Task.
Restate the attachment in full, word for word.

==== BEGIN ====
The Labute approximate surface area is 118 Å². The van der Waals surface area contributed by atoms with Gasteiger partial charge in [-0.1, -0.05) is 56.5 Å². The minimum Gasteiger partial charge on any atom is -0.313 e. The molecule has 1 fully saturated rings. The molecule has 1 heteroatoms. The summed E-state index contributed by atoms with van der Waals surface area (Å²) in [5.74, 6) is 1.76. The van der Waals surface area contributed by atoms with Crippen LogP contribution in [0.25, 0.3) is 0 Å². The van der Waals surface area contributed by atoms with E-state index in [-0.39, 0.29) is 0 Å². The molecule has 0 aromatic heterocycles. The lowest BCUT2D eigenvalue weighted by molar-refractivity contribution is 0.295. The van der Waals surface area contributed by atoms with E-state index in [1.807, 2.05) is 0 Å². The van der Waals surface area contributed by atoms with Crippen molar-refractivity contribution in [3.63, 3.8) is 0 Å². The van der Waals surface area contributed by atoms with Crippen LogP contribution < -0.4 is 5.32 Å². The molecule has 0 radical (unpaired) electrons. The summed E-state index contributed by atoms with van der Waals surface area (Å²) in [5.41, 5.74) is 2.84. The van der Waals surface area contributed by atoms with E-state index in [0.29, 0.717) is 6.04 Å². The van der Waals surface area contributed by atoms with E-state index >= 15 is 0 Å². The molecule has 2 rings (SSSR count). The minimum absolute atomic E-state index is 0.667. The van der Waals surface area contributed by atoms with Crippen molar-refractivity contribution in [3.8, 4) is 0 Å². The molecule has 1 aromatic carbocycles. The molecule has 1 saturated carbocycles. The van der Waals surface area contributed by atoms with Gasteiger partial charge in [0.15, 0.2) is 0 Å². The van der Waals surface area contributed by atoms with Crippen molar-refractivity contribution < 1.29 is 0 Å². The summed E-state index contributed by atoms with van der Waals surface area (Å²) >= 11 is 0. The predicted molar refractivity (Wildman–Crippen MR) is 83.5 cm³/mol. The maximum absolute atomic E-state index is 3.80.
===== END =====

The Labute approximate surface area is 118 Å². The van der Waals surface area contributed by atoms with Gasteiger partial charge in [-0.1, -0.05) is 56.5 Å². The minimum Gasteiger partial charge on any atom is -0.313 e. The molecule has 1 fully saturated rings. The molecule has 1 heteroatoms. The summed E-state index contributed by atoms with van der Waals surface area (Å²) in [5.74, 6) is 1.76. The van der Waals surface area contributed by atoms with Crippen LogP contribution in [0.25, 0.3) is 0 Å². The van der Waals surface area contributed by atoms with E-state index in [-0.39, 0.29) is 0 Å². The molecule has 0 aromatic heterocycles. The lowest BCUT2D eigenvalue weighted by molar-refractivity contribution is 0.295. The van der Waals surface area contributed by atoms with E-state index in [1.807, 2.05) is 0 Å². The van der Waals surface area contributed by atoms with Crippen molar-refractivity contribution in [3.63, 3.8) is 0 Å². The van der Waals surface area contributed by atoms with Crippen LogP contribution < -0.4 is 5.32 Å². The molecule has 0 radical (unpaired) electrons. The summed E-state index contributed by atoms with van der Waals surface area (Å²) in [5.41, 5.74) is 2.84. The van der Waals surface area contributed by atoms with E-state index in [0.29, 0.717) is 6.04 Å². The van der Waals surface area contributed by atoms with E-state index >= 15 is 0 Å². The molecule has 2 rings (SSSR count). The minimum absolute atomic E-state index is 0.667. The van der Waals surface area contributed by atoms with Crippen molar-refractivity contribution in [3.8, 4) is 0 Å². The molecule has 1 aromatic carbocycles. The molecule has 1 saturated carbocycles. The van der Waals surface area contributed by atoms with Gasteiger partial charge in [0.15, 0.2) is 0 Å². The van der Waals surface area contributed by atoms with Crippen molar-refractivity contribution < 1.29 is 0 Å². The summed E-state index contributed by atoms with van der Waals surface area (Å²) >= 11 is 0. The predicted molar refractivity (Wildman–Crippen MR) is 83.5 cm³/mol. The maximum absolute atomic E-state index is 3.80.